There’s no denying that in many parts of the world, drought is a problem. It’s therefore essential to do whatever is possible to protect water supplies and conserve the drinking water we have. And, drought or not, some people may just be curious about how to be more eco-friendly on their own, or may want to know how to get water from alternate sources if the circumstances ever were to call for it.
One method that’s rising in popularity is rainwater harvesting for drinking purposes. It might be a new trend, but is it safe to drink rainwater?
Is It Safe to Drink Rainwater?
For anybody wondering whether it’s safe to drink rainwater, the short answer is yes, provided that it’s clean or properly treated to purify it.
What Are Some Scenarios Where Drinking Rainwater Might Be Necessary?
Human beings can live for weeks without food but for only a few days without water. It’s essential to know how much water to drink each day to stay hydrated and healthy. Collecting rainwater to use as drinking water may be desirable or even necessary.
In some parts of the world, people rely on rainwater because they don’t have access to potable drinking water where they live. Even when other water sources are available, it may be desirable to harvest rainwater.
1. Environmental Reasons
Some people choose to put a rain barrel on their property to conserve water by using rainwater to supplement their regular drinking water.
It’s important to choose a rain barrel that is pet and childproof and has a mesh screen cover to keep debris from falling into the water. Likewise, the barrel should be made of a durable material and, for those who want to collect large amounts of water, the ability to be connected to other barrels.
2. Backup to Regular Water Supply
Another reason to collect rainwater might be to serve as a backup to the regular water supply. People who rely on well water or even those who use municipal water might feel better with a backup system in place.
The benefit to having a backup is that if the municipal water supply were contaminated or the well ran dry, there would be an alternative source of safe drinking water.
3. Survival When Water is Scarce
While it might be unlikely to end up in a survival situation, people who get lost or stuck outdoors might need to resort to drinking rainwater as a life-saving measure.
In some cases, rainwater may be safer to drink than water from a still source such as a pond or even from a slow-moving stream.
Where Do People Collect Rainwater for Drinking?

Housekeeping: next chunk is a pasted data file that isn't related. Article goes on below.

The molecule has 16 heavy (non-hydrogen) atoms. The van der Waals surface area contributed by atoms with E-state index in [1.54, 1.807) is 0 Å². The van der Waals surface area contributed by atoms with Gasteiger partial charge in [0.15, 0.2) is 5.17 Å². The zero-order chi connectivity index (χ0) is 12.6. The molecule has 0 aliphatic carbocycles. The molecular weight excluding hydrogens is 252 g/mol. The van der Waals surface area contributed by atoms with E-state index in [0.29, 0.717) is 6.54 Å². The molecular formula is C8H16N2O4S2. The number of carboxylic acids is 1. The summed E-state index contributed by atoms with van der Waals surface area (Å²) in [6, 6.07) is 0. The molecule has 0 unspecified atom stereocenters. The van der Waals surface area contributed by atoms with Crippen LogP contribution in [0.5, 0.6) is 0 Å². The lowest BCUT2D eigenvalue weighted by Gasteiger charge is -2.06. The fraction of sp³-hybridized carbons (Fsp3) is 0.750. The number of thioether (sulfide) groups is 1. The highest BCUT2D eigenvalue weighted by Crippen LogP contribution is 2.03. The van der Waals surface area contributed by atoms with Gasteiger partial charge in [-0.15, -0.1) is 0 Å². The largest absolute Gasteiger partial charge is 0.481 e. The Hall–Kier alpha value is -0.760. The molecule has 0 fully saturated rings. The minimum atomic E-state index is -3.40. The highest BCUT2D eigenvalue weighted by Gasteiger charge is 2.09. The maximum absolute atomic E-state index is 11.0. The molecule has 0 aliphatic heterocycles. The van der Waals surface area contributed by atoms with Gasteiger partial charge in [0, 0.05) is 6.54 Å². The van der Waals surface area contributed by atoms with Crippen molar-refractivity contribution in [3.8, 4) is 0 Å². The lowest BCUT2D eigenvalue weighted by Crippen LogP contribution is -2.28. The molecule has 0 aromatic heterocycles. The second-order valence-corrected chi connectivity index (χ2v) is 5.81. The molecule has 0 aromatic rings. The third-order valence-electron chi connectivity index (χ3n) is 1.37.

In the United States and around the world, people use rain barrels to collect rainwater to drink and for other purposes, such as watering plants or cleaning. It’s impossible to know how many people collect rainwater because collecting it is legal and not closely monitored.
Collecting rainwater is legal in all 50 states and encouraged in many. There are limits in place in some states, particularly in the West where drought conditions are common. People who live in Arkansas, California, Colorado, Georgia, Idaho, Louisiana, Nevada, North Carolina, Ohio, Oregon, Texas, and Utah should check their local laws before collecting rainwater, as those states have restrictions.
What Methods Can Make Rainwater Safe to Drink?
Rainwater may be safe to drink but it’s not a good idea to assume that it is because the consequences of guessing wrong could be unpleasant at best. There are several methods that can be used to ensure that a rainwater to drinking water system is safe.
- Create a Clean Catchment System: Most rain barrels collect water runoff from the roof. Many roofing materials aren’t safe because they may leach chemicals into the water. The safest material is pre-painted, corrugated metal.
- Use a Diverter. In the early part of a rainfall, the water coming from the roof will have the most debris and contaminants. Some systems use a first flush diverter to ensure that the first flow of water is diverted away from the rain barrel system.
- Install a Pre-Screen or Leaf Catcher: Any large debris that might be washed into drinking water should be filtered out. Placing a fine mesh screen or leaf catcher over a rain barrel will do the trick.
- Filter the Water: There are multiple filtration methods that are effective, including UV filtration, gravity filtration, and quantum filtration.
Anybody who’s in a survival situation can boil water or use a simple filtration straw to drink rainwater and filter out contaminants and debris. Rainwater that’s collected without draining off a rooftop may be safe to drink as it is, particularly if it’s in an area with low air pollution.
How to Store Rainwater
After collecting rainwater, it’s important to store it in a container that maintains its freshness and safety. Most experts recommend sealed metal containers.
It’s also a good idea to drink stored water regularly and replenish the supply. Water that isn’t properly sealed may need to be retreated with bleach, aeration, or additional filtering to make it safe to drink.
So, Can You Drink Rain Water?
Rainwater can be collected to supplement or replace regular drinking water from a well or a municipal water supply. But, it’s essential to use safe methods to collect and filter the water before drinking it, otherwise you might be putting yourself at risk for bacterial infections or exposure to chemicals.
Many of us don’t get enough drinking water. But, finding more ways to have access to safe drinking water can help us increase our daily water intake.